Personally, I use The Unread in combination with GrowlMail. The Unread puts the number of unread emails from my Inbox in the menu bar (you can customize it to look in subfolders if you wish), and GrowlMail will popup an alert on screen, displaying who the message is from as well as the subject. And as mentioned already, Mail.app does have an audible alert upon receiving new email, but it's not something you can customize from the applications settings.
 
64stang06 Jan 19, 2009 04:37 PM
I think I'm probably in the minority here, but after switching from .Mac/MobileMe to Gmail, I've stopped using a desktop mail client and just use the web interface for everything.

I will say though, however, that Mail.app+Dockstar+Mailtags=happiness for me when I used it.
 
besson3c Jan 19, 2009 04:53 PM
The problem with Mail that I can see applying to the original poster's condition is that it sucks complete ass when it comes to processing large mailboxes, it just slows to a crawl and brings your entire machine down with it. Then again, I don't have a recommendation if he/she doesn't like Thunderbird (which is comparatively much better at dealing with large mailboxes).
 
JKT Jan 19, 2009 04:57 PM
Perhaps you ought to tell us what you consider to be a large mailbox so that the OP has a better idea of whether this will affect them or not. My largest is nearly 2000 messages (which isn't massive) and there are no performance problems with that many.
 
besson3c Jan 19, 2009 05:06 PM
Quote, Originally Posted by JKT (Post 3791565)
Perhaps you ought to tell us what you consider to be a large mailbox so that the OP has a better idea of whether this will affect them or not. My largest is nearly 2000 messages (which isn't massive) and there are no performance problems with that many.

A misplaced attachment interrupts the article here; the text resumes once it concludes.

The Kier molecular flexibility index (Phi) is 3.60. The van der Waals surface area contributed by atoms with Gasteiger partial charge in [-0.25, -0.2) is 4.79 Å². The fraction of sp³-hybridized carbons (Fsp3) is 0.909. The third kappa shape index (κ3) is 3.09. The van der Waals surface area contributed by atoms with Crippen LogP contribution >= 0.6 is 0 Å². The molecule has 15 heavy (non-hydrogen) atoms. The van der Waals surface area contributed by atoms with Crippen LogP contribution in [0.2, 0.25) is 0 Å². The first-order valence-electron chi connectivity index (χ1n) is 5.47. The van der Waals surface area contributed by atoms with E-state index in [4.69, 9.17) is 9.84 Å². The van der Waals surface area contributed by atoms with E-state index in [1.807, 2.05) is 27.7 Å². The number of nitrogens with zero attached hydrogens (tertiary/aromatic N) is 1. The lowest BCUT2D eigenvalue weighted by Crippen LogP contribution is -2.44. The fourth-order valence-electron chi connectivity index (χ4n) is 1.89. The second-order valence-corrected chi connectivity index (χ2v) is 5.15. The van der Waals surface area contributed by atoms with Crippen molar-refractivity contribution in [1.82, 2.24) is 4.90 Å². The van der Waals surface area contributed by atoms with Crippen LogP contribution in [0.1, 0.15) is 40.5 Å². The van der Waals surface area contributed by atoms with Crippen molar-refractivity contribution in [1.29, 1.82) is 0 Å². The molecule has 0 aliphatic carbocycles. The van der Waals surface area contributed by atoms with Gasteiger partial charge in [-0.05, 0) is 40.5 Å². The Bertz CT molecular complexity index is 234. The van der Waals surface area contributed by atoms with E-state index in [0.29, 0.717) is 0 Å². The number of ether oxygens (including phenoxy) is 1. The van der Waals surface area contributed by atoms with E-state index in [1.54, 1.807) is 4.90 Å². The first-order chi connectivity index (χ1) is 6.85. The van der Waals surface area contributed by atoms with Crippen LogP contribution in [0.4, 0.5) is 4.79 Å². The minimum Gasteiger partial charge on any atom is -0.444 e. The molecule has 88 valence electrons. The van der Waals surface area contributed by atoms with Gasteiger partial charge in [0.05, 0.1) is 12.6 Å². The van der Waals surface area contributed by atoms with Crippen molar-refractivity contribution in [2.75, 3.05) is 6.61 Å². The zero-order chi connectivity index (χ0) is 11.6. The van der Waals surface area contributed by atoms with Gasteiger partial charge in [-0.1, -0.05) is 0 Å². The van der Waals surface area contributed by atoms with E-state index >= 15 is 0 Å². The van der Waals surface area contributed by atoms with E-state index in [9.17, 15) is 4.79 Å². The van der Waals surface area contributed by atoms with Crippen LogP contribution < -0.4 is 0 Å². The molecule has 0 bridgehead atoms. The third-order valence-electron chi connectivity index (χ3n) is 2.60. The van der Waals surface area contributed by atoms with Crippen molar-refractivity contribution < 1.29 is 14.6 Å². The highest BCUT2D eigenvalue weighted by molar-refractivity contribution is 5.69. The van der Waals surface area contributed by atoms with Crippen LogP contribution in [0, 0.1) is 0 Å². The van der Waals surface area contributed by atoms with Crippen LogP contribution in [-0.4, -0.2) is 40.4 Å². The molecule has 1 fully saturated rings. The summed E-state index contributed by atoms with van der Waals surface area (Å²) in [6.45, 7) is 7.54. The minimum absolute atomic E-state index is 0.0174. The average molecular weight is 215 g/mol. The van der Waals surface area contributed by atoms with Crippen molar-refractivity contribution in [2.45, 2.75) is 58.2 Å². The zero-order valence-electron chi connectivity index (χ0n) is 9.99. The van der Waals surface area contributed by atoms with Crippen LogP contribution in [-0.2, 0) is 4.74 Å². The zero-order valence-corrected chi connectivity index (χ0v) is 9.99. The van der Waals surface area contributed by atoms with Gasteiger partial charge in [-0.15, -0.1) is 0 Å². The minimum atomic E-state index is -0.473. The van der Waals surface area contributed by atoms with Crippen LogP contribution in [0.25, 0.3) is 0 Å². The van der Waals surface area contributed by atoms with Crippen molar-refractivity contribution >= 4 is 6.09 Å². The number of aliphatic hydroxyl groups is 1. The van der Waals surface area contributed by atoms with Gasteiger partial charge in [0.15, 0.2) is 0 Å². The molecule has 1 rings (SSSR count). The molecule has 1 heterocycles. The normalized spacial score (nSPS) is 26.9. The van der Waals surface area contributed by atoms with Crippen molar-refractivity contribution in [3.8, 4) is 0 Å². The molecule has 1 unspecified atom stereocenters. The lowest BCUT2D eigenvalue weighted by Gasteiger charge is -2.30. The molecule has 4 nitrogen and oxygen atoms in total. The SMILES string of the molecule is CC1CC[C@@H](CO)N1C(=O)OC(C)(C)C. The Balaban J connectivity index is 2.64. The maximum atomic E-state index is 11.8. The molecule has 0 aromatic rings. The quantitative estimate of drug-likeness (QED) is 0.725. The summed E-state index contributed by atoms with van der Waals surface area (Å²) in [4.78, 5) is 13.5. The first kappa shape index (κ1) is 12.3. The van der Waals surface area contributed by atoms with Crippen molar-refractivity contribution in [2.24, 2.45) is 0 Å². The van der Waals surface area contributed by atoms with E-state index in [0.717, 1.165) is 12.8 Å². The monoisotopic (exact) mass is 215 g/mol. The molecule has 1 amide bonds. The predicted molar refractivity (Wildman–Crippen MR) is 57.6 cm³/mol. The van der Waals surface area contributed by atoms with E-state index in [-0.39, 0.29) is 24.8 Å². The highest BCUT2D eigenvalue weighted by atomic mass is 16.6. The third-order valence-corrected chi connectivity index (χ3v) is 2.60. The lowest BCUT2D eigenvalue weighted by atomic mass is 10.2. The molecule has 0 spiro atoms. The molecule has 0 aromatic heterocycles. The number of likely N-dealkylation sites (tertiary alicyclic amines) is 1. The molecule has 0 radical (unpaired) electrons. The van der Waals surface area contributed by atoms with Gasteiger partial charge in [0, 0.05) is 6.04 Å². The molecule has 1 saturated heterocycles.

I don't know exactly at what point the performance hit becomes noticeable, but our shared mailboxes at work that I used to access with Mail contained hundreds of thousands of messages. When you look at the little activity thing it would constantly say "scanning for unread message counts". I don't know why given that it is limited to only looking for new messages in the Inbox by default that it has to work this hard to do this.

The iPhone is the same bad performer. If you monitor the logs of a mail server when it performs its check it insists on thrashing through every folder. I can't put my finger on precisely what the problems with these clients are since I haven't really tested this thoroughly, but it does seem to relate to its whole system of new message notification, which is odd because as of Leopard it finally supports IMAP IDLE.

Oh well, just my ramblings...
 
besson3c Jan 19, 2009 05:10 PM
Also, if you need multiple identity support Mail is not going to cut it.

I generally say Mail: great interface, really badly behaved IMAP client with weak feature set, Thunderbird: not so great interface, but great IMAP client with plenty of advanced features.
 
angelmb Jan 19, 2009 05:17 PM
I have heard good things about PowerMail.